May 31, 2015
4,517
2,570
Northern California
I forget the date, but if you got solar in the past, and are on NEM1, you get 20 years, so no tou change I believe
But that have plenty of tricks up their sleeve. I was GF for NEM1 too, but not for EV1. So I could pick if I had an app for new solar within the target that would force NEM2. I choose EV1 over EV2 even though I could have stayed on NEM 1 with EV2. I thought (think?) that EV1 is a better payout than EV2, especially with PWs and being able to manage your consumption times.
 

holeydonut

Supporting Member
Supporting Member
Jun 27, 2020
2,105
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East Bay NorCal
I did, but I dont think it is going to help ( I dont have much faith in stuff like that making a difference).


Yeah, I agree with you... politics is basically driven by special interest groups and money. But, it's the system we have and it works better than most systems out there. So even if it feels inconsequential, it's still good to hear your participated :)

I left a note with my local assemblywoman that basically said...

Lorena Gonzalez says residential solar harms disadvantaged residents. But Lorena provided no numbers supporting her claim other than a CPUC finding that indicated a wealth gap between people with solar and without. For the same reason highways do not harm people without cars, I have not seen any evidence to suggest existing NEM policies cause quantifiable harm that must result in the complete re-building of rate/tax structures affecting those with residential solar systems.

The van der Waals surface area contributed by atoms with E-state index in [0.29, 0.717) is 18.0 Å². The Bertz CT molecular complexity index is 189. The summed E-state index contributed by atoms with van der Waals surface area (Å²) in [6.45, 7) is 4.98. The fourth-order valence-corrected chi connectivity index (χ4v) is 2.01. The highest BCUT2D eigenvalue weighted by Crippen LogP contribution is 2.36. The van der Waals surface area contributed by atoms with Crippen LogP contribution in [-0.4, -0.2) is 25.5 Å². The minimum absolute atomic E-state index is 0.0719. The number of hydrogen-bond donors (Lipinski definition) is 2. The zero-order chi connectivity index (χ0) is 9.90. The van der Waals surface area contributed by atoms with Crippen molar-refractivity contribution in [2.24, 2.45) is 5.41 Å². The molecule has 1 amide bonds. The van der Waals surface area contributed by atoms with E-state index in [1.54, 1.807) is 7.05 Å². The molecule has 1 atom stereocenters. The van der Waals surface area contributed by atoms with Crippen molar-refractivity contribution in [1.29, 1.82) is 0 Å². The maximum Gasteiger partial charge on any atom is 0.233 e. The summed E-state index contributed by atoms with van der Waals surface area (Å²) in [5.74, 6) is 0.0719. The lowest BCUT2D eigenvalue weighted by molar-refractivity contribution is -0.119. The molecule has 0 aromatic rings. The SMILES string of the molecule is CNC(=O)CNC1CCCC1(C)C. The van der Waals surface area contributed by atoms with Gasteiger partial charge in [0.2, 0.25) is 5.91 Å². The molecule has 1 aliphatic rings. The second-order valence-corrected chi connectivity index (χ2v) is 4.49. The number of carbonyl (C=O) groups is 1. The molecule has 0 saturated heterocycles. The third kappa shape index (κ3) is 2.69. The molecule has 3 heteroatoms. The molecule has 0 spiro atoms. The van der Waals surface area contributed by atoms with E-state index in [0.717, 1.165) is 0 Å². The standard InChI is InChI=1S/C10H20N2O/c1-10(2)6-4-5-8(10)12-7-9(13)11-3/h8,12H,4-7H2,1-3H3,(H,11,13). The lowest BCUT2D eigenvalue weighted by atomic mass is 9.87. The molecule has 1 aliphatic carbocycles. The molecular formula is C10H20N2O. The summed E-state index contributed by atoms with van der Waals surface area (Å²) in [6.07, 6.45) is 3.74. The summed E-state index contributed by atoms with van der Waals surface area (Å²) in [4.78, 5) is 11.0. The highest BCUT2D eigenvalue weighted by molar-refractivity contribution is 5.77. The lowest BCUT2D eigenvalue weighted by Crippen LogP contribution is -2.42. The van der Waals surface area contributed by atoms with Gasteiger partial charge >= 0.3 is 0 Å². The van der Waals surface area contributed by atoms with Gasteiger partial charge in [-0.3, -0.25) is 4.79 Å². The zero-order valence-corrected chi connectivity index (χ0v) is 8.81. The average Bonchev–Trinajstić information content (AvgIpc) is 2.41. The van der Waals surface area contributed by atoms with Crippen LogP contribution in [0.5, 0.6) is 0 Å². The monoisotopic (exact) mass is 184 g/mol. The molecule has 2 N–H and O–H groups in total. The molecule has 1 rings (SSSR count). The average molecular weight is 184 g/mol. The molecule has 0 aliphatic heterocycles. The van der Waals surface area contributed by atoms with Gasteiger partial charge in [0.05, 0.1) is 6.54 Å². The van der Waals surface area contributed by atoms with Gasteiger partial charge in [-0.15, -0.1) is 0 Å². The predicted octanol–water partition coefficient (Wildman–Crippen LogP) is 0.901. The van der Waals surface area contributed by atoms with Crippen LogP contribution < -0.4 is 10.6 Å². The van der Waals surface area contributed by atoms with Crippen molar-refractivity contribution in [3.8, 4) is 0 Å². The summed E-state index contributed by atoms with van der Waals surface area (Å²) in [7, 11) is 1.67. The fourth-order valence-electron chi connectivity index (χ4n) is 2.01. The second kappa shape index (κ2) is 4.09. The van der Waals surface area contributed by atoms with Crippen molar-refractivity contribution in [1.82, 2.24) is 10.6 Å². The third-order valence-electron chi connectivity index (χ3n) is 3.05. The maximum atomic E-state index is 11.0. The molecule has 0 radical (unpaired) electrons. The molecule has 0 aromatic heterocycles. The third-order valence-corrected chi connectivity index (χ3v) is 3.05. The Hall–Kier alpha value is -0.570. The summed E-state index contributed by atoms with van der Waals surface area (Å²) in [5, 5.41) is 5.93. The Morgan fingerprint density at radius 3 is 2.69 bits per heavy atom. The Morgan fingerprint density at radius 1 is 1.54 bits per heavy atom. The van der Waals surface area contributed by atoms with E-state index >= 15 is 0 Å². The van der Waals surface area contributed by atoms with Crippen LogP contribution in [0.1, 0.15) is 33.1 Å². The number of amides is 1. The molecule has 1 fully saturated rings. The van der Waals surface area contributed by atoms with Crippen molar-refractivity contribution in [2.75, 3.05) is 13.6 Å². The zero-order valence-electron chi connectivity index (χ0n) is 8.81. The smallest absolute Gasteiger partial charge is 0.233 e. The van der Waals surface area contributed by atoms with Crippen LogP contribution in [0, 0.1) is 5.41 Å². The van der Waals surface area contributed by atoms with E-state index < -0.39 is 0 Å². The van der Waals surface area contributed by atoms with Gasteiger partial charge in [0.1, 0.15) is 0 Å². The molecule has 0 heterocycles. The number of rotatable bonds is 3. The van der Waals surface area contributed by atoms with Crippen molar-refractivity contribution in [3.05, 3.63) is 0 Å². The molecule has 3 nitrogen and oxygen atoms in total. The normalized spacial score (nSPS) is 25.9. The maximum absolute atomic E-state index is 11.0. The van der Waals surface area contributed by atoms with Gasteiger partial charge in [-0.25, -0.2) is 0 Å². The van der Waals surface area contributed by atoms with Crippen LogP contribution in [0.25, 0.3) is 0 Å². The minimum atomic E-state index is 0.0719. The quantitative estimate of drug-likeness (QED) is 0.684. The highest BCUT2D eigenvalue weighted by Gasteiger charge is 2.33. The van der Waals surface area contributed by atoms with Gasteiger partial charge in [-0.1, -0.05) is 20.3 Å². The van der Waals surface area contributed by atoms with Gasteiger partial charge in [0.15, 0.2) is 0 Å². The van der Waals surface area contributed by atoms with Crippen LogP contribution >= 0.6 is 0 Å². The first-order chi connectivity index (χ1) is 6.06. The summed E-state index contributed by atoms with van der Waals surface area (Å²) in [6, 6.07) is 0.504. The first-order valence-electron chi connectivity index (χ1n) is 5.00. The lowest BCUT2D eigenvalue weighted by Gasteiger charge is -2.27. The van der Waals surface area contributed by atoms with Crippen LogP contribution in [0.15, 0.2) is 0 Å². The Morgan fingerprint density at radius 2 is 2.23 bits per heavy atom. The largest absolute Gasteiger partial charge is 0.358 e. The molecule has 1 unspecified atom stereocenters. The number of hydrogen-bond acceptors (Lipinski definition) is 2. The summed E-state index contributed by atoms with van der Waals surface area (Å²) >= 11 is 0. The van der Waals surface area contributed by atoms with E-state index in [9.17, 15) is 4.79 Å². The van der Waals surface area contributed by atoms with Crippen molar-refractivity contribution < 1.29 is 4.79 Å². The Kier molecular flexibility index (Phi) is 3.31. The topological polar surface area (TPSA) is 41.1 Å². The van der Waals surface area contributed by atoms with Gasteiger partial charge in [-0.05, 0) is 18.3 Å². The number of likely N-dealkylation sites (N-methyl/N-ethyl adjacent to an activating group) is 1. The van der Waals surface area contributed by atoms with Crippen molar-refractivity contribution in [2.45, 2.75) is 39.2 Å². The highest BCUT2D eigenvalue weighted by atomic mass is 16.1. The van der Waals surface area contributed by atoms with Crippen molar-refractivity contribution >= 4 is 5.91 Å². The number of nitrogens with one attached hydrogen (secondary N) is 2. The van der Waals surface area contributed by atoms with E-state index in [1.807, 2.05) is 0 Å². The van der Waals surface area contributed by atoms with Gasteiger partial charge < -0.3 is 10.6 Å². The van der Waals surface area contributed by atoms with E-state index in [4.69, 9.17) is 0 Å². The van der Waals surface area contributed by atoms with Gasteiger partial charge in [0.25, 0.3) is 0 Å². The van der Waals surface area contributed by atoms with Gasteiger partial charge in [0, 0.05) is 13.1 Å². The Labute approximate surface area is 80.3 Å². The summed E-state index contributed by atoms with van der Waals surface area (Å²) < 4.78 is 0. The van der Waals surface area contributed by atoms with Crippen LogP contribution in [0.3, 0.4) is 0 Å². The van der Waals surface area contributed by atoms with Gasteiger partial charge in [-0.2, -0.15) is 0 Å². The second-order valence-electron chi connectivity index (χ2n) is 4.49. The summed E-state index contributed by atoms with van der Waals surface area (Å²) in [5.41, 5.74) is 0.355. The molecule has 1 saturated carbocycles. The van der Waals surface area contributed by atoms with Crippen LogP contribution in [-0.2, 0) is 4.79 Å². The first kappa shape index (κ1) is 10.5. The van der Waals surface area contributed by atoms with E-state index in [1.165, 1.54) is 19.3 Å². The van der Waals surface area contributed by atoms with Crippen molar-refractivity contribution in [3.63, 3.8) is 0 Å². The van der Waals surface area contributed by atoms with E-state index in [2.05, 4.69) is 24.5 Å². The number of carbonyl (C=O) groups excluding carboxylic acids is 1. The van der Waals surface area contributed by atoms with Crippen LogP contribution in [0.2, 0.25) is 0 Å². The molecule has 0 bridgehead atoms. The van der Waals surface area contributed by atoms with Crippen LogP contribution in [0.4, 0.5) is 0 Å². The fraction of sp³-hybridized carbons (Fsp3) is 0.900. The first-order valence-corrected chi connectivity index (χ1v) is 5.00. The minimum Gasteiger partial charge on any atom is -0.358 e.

However, AB1139 will "require that a customer-generator ... be transferred to the replacement tariff no later than 5 years from the date that customer first received service..."

So, let's calculate what this means to the affected homeowner. First, let's say the average home in California that has solar will produce a modest 5,000 kWh per year. The EIA estimates an average household in California uses 6,500 kWh energy per year. Since we do not know what NEM 3.0 will look like or what future utility rates will be, we can simply look at PG&E's current NEM 1.0 vs 2.0 and E-TOU-B vs E-TOU-C.

NEM 2 has non-bypassable charges (NBCs) of $0.025 per kWh of solar production that was not in NEM 1. This will impact the 5,000 kWh energy produced.

E-TOU-C has average energy costs that are $0.05 per kWh higher than E-TOU-B. This is because Summertime off-peak is essentially the same between the two programs. Peak costs increase and Winter costs increase under the newer plan. This will impact the 6,500 kWh energy consumed.

This example homeowner that is migrated today will see...
Their recurring NBC increase is approximately $150 per year ($0.025 x 5,000).
Their annualized energy costs outside of NBC increase is approximately $325 per year ($0.05 x 6,500).

This does not consider the proposed NEM 3.0 NBCs and future rate plans that will result in even higher impact. Also, consider Gonzalez believes the typical home with solar uses above-average resources because of a wealth gap. If this were the case, the impact would be even higher.